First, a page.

The Federal Aviation Administration (FAA) will require scheduled airlines to either retrofit their existing fleet with ice-detection equipment or make sure the ice protection system activates at the proper time.

For aircraft with an ice-detection system, the FAA proposes that the system alert the crew each time they should activate the ice protection system. The system would either turn on automatically or pilots would manually activate it.

For aircraft without ice-detection equipment, the crew would activate the protection system based on cues listed in their airplane’s flight manual during climb and descent, and at the first sign of icing when at cruising altitude.

"This is the latest action in our aggressive 15-year effort to address the safety of flight in icing conditions," said FAA Administrator Randy Babbitt. "We want to make sure all classes of aircraft in scheduled service remain safe when they encounter icing."

The FAA estimates the rule would cost operators about $5.5 million to implement. Operators would have two years after the final rule is effective to make these changes.

The proposed rule would apply only to in-service aircraft with a takeoff weight less than 60,000 pounds, because most larger airplanes already have equipment that meets the requirements.

The FAA says smaller planes are more susceptible to problems caused by undetected icing or late activation of the ice protection system.

The rule technically affects only an estimated 1,866 airplanes since all turbojet airliners and many turboprops covered under the rule already have equipment that satisfies the requirements. And the FAA believes others will be retired before the projected compliance date in 2012.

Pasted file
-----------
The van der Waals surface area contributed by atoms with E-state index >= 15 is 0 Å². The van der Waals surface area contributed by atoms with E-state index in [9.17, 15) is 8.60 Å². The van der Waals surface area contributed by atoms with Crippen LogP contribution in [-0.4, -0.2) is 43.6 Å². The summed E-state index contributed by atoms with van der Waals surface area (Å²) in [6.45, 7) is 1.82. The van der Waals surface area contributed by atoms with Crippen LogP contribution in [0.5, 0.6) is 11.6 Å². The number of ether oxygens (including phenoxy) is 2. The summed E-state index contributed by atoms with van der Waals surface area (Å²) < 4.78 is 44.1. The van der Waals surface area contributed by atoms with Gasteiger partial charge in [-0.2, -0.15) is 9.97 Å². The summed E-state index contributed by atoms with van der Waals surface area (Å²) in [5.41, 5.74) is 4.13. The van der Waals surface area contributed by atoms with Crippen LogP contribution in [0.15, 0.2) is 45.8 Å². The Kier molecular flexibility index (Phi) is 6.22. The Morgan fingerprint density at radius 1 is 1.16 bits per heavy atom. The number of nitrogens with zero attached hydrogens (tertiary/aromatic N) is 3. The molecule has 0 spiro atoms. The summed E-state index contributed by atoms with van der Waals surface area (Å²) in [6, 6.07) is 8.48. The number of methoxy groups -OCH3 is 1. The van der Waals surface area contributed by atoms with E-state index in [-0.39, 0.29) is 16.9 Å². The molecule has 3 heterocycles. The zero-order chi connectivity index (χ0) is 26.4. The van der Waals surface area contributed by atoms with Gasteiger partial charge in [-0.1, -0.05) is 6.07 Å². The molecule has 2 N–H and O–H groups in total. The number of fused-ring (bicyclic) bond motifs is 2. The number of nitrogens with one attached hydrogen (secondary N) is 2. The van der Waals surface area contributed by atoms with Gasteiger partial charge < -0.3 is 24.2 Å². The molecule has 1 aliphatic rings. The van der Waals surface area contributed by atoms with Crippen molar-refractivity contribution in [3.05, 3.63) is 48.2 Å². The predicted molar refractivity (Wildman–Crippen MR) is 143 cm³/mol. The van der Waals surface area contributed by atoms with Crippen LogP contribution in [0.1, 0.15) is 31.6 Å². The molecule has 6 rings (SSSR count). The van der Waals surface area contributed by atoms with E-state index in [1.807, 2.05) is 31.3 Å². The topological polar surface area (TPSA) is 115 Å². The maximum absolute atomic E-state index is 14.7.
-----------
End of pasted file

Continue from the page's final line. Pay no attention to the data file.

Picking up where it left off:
In August 2009, the FAA changed its certification standards for new transport category airplane designs to require either the automatic activation of ice protection systems or a method to tell pilots when they should be activated.

Since 1994, the FAA has issued more than 100 airworthiness directives to address icing safety issues on more than 50 specific aircraft types. These orders cover safety issues ranging from crew operating procedures in the icing environment to direct design changes.

The FAA has also required changes to airplane flight manuals and other operating documents to address icing safety, and issued bulletins and alerts to operators emphasizing icing safety issues.

As part of the proposed rulemaking, the FAA is seeking public comment on whether the rule should be broadened to apply to larger planes.

The NPRM responds to the crash of a Circuit City Stores business jet in 2005. The Cessna Citation 560 jet crashed as it approached Pueblo, CO, killing all eight people on board, because pilots let ice build up on the wings and didn’t maintain proper airspeed, the National Transportation Safety Board said in 2007. The NTSB recommended a rule requiring that de-icing systems be activated as soon as planes enter conditions conducive to ice buildup.